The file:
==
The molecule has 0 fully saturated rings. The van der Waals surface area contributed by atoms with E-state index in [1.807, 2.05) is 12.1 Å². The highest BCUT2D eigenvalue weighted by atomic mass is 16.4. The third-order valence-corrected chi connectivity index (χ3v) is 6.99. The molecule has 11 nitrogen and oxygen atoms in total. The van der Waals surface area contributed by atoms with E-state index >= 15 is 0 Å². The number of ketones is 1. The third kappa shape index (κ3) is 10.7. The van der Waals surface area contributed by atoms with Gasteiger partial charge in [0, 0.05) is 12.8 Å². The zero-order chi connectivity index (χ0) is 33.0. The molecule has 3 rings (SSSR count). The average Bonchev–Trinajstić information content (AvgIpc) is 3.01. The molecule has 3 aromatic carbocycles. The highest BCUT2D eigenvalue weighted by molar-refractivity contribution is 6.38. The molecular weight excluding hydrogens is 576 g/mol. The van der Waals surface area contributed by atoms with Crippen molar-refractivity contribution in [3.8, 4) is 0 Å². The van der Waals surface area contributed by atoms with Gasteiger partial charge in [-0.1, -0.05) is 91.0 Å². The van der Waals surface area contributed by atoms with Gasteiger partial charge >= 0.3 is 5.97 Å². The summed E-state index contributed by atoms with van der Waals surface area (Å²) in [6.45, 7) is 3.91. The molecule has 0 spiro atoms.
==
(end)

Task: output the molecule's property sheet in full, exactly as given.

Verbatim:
The molecule has 0 fully saturated rings. The van der Waals surface area contributed by atoms with E-state index in [1.807, 2.05) is 12.1 Å². The highest BCUT2D eigenvalue weighted by atomic mass is 16.4. The third-order valence-corrected chi connectivity index (χ3v) is 6.99. The molecule has 11 nitrogen and oxygen atoms in total. The van der Waals surface area contributed by atoms with E-state index >= 15 is 0 Å². The number of ketones is 1. The third kappa shape index (κ3) is 10.7. The van der Waals surface area contributed by atoms with Gasteiger partial charge in [0, 0.05) is 12.8 Å². The zero-order chi connectivity index (χ0) is 33.0. The molecule has 3 rings (SSSR count). The average Bonchev–Trinajstić information content (AvgIpc) is 3.01. The molecule has 3 aromatic carbocycles. The highest BCUT2D eigenvalue weighted by molar-refractivity contribution is 6.38. The molecular weight excluding hydrogens is 576 g/mol. The van der Waals surface area contributed by atoms with Crippen molar-refractivity contribution in [3.8, 4) is 0 Å². The van der Waals surface area contributed by atoms with Gasteiger partial charge in [-0.1, -0.05) is 91.0 Å². The van der Waals surface area contributed by atoms with Gasteiger partial charge >= 0.3 is 5.97 Å². The summed E-state index contributed by atoms with van der Waals surface area (Å²) in [6.45, 7) is 3.91. The molecule has 0 spiro atoms.